receiving an off-hook signal; and
switching from a normal operating mode in response to reception of the off-hook signal.
16. The method of claim 12, further comprising the steps of:
receiving a caller ID control signal; and
responsive to reception of the caller ID control signal, reducing the power consumed by the step of converting the first analog signal into a first digital signal.
US08813343 1997-03-07 1997-03-07 Transformerless data access arrangement Expired - Lifetime US5875235A (en)

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US08813343 US5875235A (en) 1997-03-07 1997-03-07 Transformerless data access arrangement
PCT/US1998/004443 WO1998039907A1 (en) 1997-03-07 1998-03-06 Transformerless data access arrangement

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US6359973B1 (en) * 1998-11-16 2002-03-19 Conexant Systems, Inc. Data access arrangement utilizing a serialized digital data path across an isolation barrier
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US6519339B1 (en) 1999-04-30 2003-02-11 Conexant Systems, Inc. Method of regulating power transfer across an isolation barrier
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US20030215020A1 (en) * 2002-05-14 2003-11-20 Ping Dong Data access arrangement using a high frequency transformer for electrical isolation
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US6665400B1 (en) * 1999-04-23 2003-12-16 Pctel, Inc. Low-voltage transistor circuit for suppressing high-voltage surges in a telephone line interface circuit
US6757381B1 (en) * 1998-08-13 2004-06-29 Eugene Robert Worley Design of telephone line interface circuits using a two chip opto-coupler with LEDs integrated onto silicon chips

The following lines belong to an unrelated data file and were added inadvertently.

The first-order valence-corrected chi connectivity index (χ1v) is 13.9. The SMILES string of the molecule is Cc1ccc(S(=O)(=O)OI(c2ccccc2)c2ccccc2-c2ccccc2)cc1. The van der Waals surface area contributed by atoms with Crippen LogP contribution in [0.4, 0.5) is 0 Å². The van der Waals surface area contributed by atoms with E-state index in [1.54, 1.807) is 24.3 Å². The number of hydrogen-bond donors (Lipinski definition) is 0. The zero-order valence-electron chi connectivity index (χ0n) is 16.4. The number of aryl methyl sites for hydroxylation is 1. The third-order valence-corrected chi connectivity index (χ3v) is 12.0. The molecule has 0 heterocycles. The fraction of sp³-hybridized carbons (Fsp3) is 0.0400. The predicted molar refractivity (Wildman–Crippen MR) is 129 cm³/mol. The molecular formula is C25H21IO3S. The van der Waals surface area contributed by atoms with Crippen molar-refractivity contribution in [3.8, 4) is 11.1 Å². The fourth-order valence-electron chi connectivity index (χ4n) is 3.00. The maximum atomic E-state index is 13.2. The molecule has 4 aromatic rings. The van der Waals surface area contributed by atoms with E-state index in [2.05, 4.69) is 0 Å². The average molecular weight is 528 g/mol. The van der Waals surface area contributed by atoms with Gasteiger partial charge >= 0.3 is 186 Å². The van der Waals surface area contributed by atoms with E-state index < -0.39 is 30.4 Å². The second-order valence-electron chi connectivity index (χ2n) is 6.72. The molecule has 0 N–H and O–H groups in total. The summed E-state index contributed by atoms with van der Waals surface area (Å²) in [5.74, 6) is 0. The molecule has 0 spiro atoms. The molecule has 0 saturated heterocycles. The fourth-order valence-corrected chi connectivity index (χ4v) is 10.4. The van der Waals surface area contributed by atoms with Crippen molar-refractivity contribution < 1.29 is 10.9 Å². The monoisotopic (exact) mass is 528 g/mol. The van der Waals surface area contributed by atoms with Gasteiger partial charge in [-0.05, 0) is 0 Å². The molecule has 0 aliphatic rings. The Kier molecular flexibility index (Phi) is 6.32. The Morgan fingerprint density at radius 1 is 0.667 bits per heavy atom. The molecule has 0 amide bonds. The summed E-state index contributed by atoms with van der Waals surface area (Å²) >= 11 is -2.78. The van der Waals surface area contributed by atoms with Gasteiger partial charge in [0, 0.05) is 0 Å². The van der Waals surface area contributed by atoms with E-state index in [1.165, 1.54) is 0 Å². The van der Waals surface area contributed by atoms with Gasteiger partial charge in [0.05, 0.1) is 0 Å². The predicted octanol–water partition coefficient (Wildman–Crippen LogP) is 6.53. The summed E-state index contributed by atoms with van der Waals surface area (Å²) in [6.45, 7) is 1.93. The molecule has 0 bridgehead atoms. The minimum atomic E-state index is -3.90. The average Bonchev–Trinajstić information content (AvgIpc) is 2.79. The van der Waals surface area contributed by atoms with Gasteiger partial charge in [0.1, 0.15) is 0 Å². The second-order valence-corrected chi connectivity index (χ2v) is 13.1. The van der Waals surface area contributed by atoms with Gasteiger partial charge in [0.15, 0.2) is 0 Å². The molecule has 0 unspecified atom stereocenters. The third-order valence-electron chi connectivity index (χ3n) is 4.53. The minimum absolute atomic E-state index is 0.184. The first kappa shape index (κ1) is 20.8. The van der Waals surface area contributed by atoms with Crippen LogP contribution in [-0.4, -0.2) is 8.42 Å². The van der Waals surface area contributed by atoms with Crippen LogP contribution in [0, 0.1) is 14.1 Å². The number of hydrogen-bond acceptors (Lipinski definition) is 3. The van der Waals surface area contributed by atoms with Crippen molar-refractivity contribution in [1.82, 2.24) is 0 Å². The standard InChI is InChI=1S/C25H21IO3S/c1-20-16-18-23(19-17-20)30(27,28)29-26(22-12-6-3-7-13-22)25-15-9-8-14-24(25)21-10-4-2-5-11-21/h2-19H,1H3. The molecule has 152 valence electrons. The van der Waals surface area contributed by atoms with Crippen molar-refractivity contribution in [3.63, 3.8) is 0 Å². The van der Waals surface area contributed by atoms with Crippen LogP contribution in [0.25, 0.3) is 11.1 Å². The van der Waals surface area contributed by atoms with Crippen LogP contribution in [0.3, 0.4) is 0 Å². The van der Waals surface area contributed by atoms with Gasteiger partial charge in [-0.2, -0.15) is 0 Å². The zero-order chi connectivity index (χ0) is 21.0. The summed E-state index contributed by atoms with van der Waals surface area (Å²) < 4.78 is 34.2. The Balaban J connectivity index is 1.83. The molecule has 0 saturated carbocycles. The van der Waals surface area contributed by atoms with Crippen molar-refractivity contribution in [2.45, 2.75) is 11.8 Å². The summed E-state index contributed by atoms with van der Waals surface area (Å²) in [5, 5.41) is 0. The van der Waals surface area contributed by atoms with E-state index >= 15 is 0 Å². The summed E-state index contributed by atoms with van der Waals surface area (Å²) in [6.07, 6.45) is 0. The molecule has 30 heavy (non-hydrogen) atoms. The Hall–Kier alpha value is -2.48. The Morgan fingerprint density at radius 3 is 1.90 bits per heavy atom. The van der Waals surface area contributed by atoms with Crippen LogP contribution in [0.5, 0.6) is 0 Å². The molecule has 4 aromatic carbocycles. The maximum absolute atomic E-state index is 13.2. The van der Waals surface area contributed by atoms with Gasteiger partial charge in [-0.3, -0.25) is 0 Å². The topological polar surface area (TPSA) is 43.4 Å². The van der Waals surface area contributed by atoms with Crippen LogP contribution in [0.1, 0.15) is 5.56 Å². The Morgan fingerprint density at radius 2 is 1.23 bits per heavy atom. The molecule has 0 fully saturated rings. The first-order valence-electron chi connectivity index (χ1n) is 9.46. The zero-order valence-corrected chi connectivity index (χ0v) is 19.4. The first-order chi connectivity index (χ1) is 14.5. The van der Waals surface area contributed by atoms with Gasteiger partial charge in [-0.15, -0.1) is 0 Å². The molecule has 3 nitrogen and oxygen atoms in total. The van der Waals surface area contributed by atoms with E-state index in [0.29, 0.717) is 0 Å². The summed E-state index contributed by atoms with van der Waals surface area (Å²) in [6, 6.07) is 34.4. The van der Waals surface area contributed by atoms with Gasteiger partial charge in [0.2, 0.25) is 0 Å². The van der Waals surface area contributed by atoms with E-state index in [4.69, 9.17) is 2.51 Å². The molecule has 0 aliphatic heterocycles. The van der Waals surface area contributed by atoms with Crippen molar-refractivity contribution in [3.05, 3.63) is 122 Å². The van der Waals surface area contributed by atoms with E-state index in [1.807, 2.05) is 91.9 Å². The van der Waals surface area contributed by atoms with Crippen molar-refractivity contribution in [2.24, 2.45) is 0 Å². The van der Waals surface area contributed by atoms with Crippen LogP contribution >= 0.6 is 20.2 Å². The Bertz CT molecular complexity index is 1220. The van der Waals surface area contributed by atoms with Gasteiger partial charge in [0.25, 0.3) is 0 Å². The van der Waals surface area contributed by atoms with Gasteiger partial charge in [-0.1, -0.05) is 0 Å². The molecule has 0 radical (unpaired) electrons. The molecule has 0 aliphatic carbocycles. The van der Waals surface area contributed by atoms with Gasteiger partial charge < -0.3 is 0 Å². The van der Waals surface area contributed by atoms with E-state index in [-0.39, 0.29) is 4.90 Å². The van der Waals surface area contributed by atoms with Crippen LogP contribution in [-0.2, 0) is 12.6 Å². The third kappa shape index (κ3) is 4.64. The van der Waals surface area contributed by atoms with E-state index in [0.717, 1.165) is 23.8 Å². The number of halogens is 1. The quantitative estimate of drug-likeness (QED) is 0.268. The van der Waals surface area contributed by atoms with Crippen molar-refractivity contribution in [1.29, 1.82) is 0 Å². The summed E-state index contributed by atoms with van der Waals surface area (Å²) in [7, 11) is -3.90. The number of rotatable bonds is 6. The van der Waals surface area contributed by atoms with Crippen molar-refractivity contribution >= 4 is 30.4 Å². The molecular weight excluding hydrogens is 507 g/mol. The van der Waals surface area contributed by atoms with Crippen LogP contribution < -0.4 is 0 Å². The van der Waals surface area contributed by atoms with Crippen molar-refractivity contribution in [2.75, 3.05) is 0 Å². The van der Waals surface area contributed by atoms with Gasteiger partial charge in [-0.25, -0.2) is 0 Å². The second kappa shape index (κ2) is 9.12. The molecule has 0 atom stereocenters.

US20040246530A1 (en) * 2003-01-24 2004-12-09 Masashi Tokuda Modem and facsimile apparatus capable of monitoring G3 communications via ISDN
US20050036604A1 (en) * 1997-04-22 2005-02-17 Silicon Laboratories Inc. Direct digital access arrangement circuitry and method for connecting DSL circuitry to phone lines
US7218713B1 (en) 2003-04-15 2007-05-15 Silicon Laboratories Inc. Telephone line interface for DAA circuitry
US20070223870A1 (en) * 2006-03-23 2007-09-27 Seagate Technology Llc Single board digital video system
US20090323717A1 (en) * 2008-06-30 2009-12-31 Silicon Laboratories Inc. System and method of providing electrical isolation
US20090327558A1 (en) * 2008-06-30 2009-12-31 Silicon Laboratories Inc. System and method of providing electrical isolation
US20100114681A1 (en) * 2001-07-06 2010-05-06 Hossein Mohsenzadeh Secure authentication and payment system
US20110115657A1 (en) * 2008-07-30 2011-05-19 Stig Lindemann Method and apparatus for pulse width modulation signal processing
US8346659B1 (en) 2001-07-06 2013-01-01 Hossein Mohsenzadeh Secure authentication and payment system
US20130266134A1 (en) * 2012-04-05 2013-10-10 Hon Hai Precision Industry Co., Ltd. Communication circuit employing optocoupler
US9305590B2 (en) 2007-10-16 2016-04-05 Seagate Technology Llc Prevent data storage device circuitry swap
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US6683548B2 (en) 1997-04-22 2004-01-27 Silicon Laboratories Inc. Analog isolation system with digital communication across a capacitive barrier
US6167132A (en) * 1997-04-22 2000-12-26 Silicon Laboratories, Inc. Analog successive approximation (SAR) analog-to-digital converter (ADC)